There’s a line from a musical, called “Title of Show,” that goes, “I’d rather be nine people’s favorite thing, than a hundred people’s ninth favorite thing.”
That line got me thinking. A lot of people may say that — but when the rubber hits the road, do they really mean it? Because it does involve setting aside our ego.
I’ll give you an example. Last year I was scheduled to lead a class. They expected upwards of fifty people to turn out for this class, but when I arrived, there were only six attendees. Six! I can’t remember exactly what it was, but some unfortunate coincidence that we could not have planned for prevented a majority of sign-ups from attending.
Not great for my morale, let me tell you.
But The Show Must Go On, as they say — this class was still important to those six attendees. So I taught it as I would have anyways; I gave it my all, showed up, and did my best.
Those six people, as it turned out, gave absolutely rave reviews at the end of the class. They loved the content, they loved my speaking style, they loved what they were walking away with — they really felt this was making a powerful difference in their career! And isn’t that what it’s all about?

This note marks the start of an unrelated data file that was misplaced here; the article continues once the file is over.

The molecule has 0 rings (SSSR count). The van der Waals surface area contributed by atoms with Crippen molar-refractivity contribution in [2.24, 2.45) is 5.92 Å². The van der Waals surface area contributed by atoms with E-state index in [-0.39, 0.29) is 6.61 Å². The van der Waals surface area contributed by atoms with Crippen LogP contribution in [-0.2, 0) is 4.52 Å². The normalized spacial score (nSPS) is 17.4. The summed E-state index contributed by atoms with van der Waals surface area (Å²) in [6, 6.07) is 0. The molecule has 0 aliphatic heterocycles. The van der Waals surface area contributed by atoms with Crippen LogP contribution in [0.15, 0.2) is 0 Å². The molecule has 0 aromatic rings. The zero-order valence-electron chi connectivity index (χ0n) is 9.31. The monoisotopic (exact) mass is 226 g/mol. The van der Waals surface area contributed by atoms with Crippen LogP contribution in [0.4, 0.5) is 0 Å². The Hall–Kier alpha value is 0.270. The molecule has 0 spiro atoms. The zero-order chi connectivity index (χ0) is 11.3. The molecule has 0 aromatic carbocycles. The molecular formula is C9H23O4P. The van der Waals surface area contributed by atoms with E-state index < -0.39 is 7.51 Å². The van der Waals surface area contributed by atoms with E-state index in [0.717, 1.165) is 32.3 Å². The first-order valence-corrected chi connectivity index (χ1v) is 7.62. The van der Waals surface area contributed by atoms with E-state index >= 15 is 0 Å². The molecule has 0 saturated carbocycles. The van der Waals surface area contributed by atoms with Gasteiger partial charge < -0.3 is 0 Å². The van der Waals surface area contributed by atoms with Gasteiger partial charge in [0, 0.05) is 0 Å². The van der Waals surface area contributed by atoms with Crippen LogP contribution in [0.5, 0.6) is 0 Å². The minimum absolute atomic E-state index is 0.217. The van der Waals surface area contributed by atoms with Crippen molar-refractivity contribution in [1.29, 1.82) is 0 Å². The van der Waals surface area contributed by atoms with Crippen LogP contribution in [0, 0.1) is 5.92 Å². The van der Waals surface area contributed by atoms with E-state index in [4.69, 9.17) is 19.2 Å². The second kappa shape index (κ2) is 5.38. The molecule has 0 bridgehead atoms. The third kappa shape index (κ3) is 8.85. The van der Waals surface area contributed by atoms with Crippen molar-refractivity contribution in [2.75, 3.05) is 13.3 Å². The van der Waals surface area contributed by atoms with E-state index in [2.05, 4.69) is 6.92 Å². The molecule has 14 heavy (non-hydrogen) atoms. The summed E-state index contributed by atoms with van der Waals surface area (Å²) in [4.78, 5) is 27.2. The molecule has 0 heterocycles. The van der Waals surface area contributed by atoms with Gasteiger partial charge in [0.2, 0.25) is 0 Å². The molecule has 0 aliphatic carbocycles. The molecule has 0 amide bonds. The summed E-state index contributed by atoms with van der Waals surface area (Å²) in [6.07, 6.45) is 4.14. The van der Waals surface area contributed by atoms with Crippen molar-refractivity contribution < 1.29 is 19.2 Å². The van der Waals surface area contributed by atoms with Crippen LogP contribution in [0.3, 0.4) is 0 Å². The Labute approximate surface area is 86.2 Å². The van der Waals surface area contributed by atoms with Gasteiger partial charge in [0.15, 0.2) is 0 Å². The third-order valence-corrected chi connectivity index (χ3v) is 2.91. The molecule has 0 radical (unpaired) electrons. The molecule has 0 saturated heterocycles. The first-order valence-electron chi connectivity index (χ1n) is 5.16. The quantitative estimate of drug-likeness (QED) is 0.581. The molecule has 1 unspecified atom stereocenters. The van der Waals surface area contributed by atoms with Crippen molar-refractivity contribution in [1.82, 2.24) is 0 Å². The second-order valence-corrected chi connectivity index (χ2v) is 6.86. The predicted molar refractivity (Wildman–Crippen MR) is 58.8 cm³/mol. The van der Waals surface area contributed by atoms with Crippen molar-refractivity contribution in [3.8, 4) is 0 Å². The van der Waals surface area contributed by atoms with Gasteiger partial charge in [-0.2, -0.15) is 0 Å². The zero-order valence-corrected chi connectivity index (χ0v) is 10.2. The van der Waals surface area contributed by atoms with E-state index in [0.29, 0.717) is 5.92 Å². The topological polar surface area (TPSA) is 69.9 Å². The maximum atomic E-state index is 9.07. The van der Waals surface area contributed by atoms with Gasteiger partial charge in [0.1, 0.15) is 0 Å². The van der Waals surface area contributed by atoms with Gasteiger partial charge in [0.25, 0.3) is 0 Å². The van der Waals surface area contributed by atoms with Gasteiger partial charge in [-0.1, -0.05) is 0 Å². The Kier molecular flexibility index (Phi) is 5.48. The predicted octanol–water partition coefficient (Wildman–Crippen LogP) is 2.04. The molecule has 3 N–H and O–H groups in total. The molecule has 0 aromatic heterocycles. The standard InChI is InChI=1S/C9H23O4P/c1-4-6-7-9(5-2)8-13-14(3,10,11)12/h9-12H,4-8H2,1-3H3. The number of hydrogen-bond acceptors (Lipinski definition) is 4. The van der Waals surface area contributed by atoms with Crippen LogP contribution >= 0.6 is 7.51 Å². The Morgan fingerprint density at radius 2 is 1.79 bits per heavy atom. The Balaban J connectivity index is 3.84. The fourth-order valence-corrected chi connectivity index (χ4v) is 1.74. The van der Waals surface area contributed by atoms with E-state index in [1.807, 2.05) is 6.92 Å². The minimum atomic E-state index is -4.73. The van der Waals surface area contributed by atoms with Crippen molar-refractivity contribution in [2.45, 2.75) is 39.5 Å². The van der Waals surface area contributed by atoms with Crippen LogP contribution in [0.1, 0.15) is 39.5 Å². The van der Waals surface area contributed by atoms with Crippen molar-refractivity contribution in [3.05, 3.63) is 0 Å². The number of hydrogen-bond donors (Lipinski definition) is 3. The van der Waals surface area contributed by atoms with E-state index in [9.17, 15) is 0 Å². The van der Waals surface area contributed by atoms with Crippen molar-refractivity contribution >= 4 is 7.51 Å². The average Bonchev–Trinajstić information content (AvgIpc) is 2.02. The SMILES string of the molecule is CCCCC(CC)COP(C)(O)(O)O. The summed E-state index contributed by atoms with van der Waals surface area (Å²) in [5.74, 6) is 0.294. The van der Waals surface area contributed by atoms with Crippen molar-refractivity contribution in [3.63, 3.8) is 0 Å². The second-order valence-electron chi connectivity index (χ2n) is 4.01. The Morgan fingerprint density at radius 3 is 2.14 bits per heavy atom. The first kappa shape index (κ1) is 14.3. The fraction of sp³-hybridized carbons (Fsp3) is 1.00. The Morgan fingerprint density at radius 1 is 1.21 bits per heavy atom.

I could dwell on the fact that there was no crowd that day. I could let low turn out get me down. But if I really ask myself what’s important as a leader, quality over quantity has to win every time. I’d rather be nine people’s favorite thing than a hundred people’s ninth favorite thing. I’d rather make a powerful difference in those six people’s lives than worry about whether a hundred more may or may not show up.
Because leadership isn’t about your follower count. It’s not about your social media stats or the stadiums you can or can’t fill. It’s not about your sales or your rate or even how many gigs you book.
Leadership is about the difference you make in someone’s life.
No more — and no less.